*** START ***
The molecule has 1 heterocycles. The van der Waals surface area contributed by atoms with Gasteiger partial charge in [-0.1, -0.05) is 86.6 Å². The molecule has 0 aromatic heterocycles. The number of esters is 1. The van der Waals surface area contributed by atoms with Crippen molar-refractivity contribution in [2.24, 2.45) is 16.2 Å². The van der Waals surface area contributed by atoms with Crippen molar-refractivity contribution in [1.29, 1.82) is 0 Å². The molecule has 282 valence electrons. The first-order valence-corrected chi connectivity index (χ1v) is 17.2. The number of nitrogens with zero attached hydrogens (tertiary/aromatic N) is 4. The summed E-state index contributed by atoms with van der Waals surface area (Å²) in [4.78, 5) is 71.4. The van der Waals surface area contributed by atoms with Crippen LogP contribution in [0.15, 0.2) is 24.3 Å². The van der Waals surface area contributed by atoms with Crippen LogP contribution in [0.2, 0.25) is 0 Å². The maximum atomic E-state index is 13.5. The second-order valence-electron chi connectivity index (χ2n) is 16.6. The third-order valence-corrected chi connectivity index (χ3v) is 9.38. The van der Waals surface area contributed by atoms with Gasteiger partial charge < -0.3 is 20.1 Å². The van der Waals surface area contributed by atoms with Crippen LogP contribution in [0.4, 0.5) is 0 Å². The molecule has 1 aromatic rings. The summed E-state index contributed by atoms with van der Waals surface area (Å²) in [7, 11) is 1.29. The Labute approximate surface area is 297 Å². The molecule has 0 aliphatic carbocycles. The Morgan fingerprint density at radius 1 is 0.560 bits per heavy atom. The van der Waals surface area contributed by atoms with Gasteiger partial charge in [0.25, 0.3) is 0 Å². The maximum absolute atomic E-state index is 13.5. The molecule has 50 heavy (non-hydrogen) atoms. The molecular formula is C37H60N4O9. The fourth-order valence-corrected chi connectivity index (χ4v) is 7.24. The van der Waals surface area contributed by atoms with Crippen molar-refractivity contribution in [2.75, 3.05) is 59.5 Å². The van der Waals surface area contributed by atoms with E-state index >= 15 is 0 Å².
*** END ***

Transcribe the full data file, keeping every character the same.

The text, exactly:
The molecule has 1 heterocycles. The van der Waals surface area contributed by atoms with Gasteiger partial charge in [-0.1, -0.05) is 86.6 Å². The molecule has 0 aromatic heterocycles. The number of esters is 1. The van der Waals surface area contributed by atoms with Crippen molar-refractivity contribution in [2.24, 2.45) is 16.2 Å². The van der Waals surface area contributed by atoms with Crippen molar-refractivity contribution in [1.29, 1.82) is 0 Å². The molecule has 282 valence electrons. The first-order valence-corrected chi connectivity index (χ1v) is 17.2. The number of nitrogens with zero attached hydrogens (tertiary/aromatic N) is 4. The summed E-state index contributed by atoms with van der Waals surface area (Å²) in [4.78, 5) is 71.4. The van der Waals surface area contributed by atoms with Crippen LogP contribution in [0.15, 0.2) is 24.3 Å². The van der Waals surface area contributed by atoms with Crippen LogP contribution in [0.2, 0.25) is 0 Å². The maximum atomic E-state index is 13.5. The second-order valence-electron chi connectivity index (χ2n) is 16.6. The third-order valence-corrected chi connectivity index (χ3v) is 9.38. The van der Waals surface area contributed by atoms with Gasteiger partial charge < -0.3 is 20.1 Å². The van der Waals surface area contributed by atoms with Crippen LogP contribution in [0.4, 0.5) is 0 Å². The molecule has 1 aromatic rings. The summed E-state index contributed by atoms with van der Waals surface area (Å²) in [7, 11) is 1.29. The Labute approximate surface area is 297 Å². The molecule has 0 aliphatic carbocycles. The Morgan fingerprint density at radius 1 is 0.560 bits per heavy atom. The van der Waals surface area contributed by atoms with Gasteiger partial charge in [0.25, 0.3) is 0 Å². The maximum absolute atomic E-state index is 13.5. The molecule has 50 heavy (non-hydrogen) atoms. The molecular formula is C37H60N4O9. The fourth-order valence-corrected chi connectivity index (χ4v) is 7.24. The van der Waals surface area contributed by atoms with Crippen molar-refractivity contribution in [2.75, 3.05) is 59.5 Å². The van der Waals surface area contributed by atoms with E-state index >= 15 is 0 Å².